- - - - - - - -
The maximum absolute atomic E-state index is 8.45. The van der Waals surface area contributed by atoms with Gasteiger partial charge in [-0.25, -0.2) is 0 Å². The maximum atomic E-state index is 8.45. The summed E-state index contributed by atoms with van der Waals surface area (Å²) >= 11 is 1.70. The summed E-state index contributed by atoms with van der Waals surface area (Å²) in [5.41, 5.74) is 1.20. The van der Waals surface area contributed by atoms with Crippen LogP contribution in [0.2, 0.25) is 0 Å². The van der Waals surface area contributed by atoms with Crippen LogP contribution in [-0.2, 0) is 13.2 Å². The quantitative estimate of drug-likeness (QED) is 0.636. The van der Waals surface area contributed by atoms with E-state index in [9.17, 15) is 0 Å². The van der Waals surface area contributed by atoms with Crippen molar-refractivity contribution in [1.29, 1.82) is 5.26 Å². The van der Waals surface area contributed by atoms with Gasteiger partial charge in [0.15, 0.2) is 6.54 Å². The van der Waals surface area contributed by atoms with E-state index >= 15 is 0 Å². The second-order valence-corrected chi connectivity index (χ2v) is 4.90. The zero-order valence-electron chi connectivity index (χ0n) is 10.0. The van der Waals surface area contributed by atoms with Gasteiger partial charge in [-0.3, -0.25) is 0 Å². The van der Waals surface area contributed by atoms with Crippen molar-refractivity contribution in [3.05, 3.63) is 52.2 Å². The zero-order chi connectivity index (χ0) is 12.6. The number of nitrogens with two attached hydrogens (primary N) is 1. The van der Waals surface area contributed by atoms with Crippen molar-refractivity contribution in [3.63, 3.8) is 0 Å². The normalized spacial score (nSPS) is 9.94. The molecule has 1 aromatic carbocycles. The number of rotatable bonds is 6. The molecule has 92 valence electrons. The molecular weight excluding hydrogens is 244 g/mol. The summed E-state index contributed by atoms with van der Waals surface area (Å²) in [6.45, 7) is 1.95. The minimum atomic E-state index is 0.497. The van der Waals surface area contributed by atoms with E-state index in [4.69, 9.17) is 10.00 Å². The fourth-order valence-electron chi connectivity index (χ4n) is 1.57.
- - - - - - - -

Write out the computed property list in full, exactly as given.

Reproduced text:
The maximum absolute atomic E-state index is 8.45. The van der Waals surface area contributed by atoms with Gasteiger partial charge in [-0.25, -0.2) is 0 Å². The maximum atomic E-state index is 8.45. The summed E-state index contributed by atoms with van der Waals surface area (Å²) >= 11 is 1.70. The summed E-state index contributed by atoms with van der Waals surface area (Å²) in [5.41, 5.74) is 1.20. The van der Waals surface area contributed by atoms with Crippen LogP contribution in [0.2, 0.25) is 0 Å². The van der Waals surface area contributed by atoms with Crippen LogP contribution in [-0.2, 0) is 13.2 Å². The quantitative estimate of drug-likeness (QED) is 0.636. The van der Waals surface area contributed by atoms with E-state index in [9.17, 15) is 0 Å². The van der Waals surface area contributed by atoms with Crippen molar-refractivity contribution in [1.29, 1.82) is 5.26 Å². The van der Waals surface area contributed by atoms with Gasteiger partial charge in [0.15, 0.2) is 6.54 Å². The van der Waals surface area contributed by atoms with E-state index >= 15 is 0 Å². The second-order valence-corrected chi connectivity index (χ2v) is 4.90. The zero-order valence-electron chi connectivity index (χ0n) is 10.0. The van der Waals surface area contributed by atoms with Gasteiger partial charge in [-0.3, -0.25) is 0 Å². The van der Waals surface area contributed by atoms with Crippen molar-refractivity contribution in [3.05, 3.63) is 52.2 Å². The zero-order chi connectivity index (χ0) is 12.6. The number of nitrogens with two attached hydrogens (primary N) is 1. The van der Waals surface area contributed by atoms with Crippen molar-refractivity contribution in [3.63, 3.8) is 0 Å². The normalized spacial score (nSPS) is 9.94. The molecule has 1 aromatic carbocycles. The number of rotatable bonds is 6. The molecule has 92 valence electrons. The molecular weight excluding hydrogens is 244 g/mol. The summed E-state index contributed by atoms with van der Waals surface area (Å²) in [6.45, 7) is 1.95. The minimum atomic E-state index is 0.497. The van der Waals surface area contributed by atoms with E-state index in [4.69, 9.17) is 10.00 Å². The fourth-order valence-electron chi connectivity index (χ4n) is 1.57.